Communication technology has transformed since the days of Smith v. Maryland, and differentiating between "records" and "content" may not offer the same level of privacy than it once did, since metadata (digital records) can reveal substantively more information about an individual than can be obtained from a pen register.

In reality, everything transmitted by electronic means, including the content of a transmission, not just the metadata, is revealed and accessible, and can be stored by third-party providers.  It is therefore possible that continued use of the third party doctrine may eventually lead warrantless court orders requiring the relinquishment of communication content based on the rationale that such content has been deliberately conveyed to a third-party provider.  Hence the slippery slope of relying on the third party doctrine in the Digital Age.  Given the extent to which society has become reliant on communications technology, individuals may "knowingly" provide third parties with data on a daily (even hourly) basis.  With such issues in mind, Justice Sonia Sotomayor acknowledged in Jones v. United States that the third party doctrine is "ill-suited to the digital age."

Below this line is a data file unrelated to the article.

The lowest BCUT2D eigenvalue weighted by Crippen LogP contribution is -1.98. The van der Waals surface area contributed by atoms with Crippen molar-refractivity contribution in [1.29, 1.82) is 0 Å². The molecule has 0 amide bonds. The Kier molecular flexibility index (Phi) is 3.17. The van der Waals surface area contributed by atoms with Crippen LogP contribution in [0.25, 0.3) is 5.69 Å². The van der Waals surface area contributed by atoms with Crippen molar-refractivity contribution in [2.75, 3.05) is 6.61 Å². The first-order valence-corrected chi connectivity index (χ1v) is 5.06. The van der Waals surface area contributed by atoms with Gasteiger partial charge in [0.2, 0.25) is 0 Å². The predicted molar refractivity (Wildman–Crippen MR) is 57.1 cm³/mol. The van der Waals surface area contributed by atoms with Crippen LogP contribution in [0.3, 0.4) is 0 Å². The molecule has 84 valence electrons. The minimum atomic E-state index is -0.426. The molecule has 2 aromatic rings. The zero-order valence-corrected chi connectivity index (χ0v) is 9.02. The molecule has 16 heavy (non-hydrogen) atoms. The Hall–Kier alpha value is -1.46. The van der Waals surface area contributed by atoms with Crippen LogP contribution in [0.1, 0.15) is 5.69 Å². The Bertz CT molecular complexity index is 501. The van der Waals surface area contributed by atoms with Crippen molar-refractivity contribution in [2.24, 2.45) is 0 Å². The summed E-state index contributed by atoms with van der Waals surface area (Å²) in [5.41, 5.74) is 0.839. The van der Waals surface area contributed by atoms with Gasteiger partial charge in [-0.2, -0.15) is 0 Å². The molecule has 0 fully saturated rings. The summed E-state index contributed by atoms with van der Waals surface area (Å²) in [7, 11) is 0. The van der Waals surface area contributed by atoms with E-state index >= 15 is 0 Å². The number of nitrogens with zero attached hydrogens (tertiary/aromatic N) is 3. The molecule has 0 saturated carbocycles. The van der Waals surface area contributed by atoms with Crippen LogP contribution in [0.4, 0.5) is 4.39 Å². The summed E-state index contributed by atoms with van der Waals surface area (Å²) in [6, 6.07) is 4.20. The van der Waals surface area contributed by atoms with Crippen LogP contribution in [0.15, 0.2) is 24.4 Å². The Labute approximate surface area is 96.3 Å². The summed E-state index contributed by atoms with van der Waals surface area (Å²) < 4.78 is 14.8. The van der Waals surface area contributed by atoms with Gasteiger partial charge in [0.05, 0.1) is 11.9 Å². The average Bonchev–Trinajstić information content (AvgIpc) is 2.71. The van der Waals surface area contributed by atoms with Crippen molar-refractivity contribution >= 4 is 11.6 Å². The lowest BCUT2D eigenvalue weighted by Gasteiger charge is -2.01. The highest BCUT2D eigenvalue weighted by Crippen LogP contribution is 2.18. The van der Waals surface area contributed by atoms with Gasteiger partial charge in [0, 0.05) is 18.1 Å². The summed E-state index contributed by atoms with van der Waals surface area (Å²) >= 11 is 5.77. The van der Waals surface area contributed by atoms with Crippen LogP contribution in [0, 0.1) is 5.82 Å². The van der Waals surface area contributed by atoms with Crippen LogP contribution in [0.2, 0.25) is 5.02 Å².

In fact, the third party doctrine may have been flawed from the start.  Its broad construction lends justification to warrantless government searches of any and all information revealed to a third-party provider, from dialed telephone numbers to documents uploaded to online cloud storage.  In an age where nearly all of our communications pass through a third party, how can society maintain any reasonable expectation of privacy?  If U.S. courts continue to use the third party doctrine, they risk undermining the spirit of the Fourth Amendment and eliminating society's expectation of privacy in all electronic communication.

Kara Goldman is a J.D. candidate studying at the Benjamin N. Cardozo School of Law and a student fellow at The Lawfare Project.  Brooke Goldstein is a New York City-based human rights attorney and is the founder and director of The Lawfare Project.  Benjamin Ryberg is an attorney and serves as director of research at The Lawfare Project.